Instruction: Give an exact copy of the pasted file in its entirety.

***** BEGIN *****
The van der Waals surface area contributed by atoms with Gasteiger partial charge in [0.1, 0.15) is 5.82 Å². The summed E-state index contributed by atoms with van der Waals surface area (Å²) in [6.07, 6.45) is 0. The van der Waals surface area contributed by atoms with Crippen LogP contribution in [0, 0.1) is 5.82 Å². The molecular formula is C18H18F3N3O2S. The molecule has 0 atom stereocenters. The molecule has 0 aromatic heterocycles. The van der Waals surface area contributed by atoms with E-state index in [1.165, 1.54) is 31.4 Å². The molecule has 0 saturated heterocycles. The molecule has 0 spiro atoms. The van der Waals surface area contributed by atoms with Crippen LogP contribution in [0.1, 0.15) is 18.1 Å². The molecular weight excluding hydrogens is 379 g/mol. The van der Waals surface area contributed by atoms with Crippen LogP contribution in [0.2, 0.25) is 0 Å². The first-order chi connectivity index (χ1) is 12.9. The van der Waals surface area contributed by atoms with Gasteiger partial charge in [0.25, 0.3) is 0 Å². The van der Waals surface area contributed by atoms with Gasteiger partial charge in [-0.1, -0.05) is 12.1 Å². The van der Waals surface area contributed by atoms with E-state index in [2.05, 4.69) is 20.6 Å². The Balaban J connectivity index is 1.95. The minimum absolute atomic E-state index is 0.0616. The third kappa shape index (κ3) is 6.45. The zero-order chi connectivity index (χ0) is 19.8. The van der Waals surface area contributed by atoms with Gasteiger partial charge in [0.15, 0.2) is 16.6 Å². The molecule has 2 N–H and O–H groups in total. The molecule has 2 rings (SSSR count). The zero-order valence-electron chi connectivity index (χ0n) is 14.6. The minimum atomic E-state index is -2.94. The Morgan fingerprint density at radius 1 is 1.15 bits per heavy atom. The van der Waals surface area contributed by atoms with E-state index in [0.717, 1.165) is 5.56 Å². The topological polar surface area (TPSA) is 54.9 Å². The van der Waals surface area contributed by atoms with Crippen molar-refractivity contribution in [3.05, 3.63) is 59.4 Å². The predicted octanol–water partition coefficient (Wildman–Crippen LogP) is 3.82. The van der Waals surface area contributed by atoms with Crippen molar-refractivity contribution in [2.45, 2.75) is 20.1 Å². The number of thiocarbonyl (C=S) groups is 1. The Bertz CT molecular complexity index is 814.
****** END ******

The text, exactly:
The van der Waals surface area contributed by atoms with Gasteiger partial charge in [0.1, 0.15) is 5.82 Å². The summed E-state index contributed by atoms with van der Waals surface area (Å²) in [6.07, 6.45) is 0. The van der Waals surface area contributed by atoms with Crippen LogP contribution in [0, 0.1) is 5.82 Å². The molecular formula is C18H18F3N3O2S. The molecule has 0 atom stereocenters. The molecule has 0 aromatic heterocycles. The van der Waals surface area contributed by atoms with E-state index in [1.165, 1.54) is 31.4 Å². The molecule has 0 saturated heterocycles. The molecule has 0 spiro atoms. The van der Waals surface area contributed by atoms with Crippen LogP contribution in [0.1, 0.15) is 18.1 Å². The molecular weight excluding hydrogens is 379 g/mol. The van der Waals surface area contributed by atoms with Crippen LogP contribution in [0.2, 0.25) is 0 Å². The first-order chi connectivity index (χ1) is 12.9. The van der Waals surface area contributed by atoms with Gasteiger partial charge in [0.25, 0.3) is 0 Å². The van der Waals surface area contributed by atoms with Gasteiger partial charge in [-0.1, -0.05) is 12.1 Å². The van der Waals surface area contributed by atoms with E-state index in [2.05, 4.69) is 20.6 Å². The Balaban J connectivity index is 1.95. The minimum absolute atomic E-state index is 0.0616. The third kappa shape index (κ3) is 6.45. The zero-order chi connectivity index (χ0) is 19.8. The van der Waals surface area contributed by atoms with Gasteiger partial charge in [0.15, 0.2) is 16.6 Å². The molecule has 2 N–H and O–H groups in total. The molecule has 2 rings (SSSR count). The zero-order valence-electron chi connectivity index (χ0n) is 14.6. The minimum atomic E-state index is -2.94. The Morgan fingerprint density at radius 1 is 1.15 bits per heavy atom. The van der Waals surface area contributed by atoms with E-state index in [0.717, 1.165) is 5.56 Å². The topological polar surface area (TPSA) is 54.9 Å². The van der Waals surface area contributed by atoms with Crippen molar-refractivity contribution in [3.05, 3.63) is 59.4 Å². The predicted octanol–water partition coefficient (Wildman–Crippen LogP) is 3.82. The van der Waals surface area contributed by atoms with Crippen molar-refractivity contribution in [2.45, 2.75) is 20.1 Å². The number of thiocarbonyl (C=S) groups is 1. The Bertz CT molecular complexity index is 814.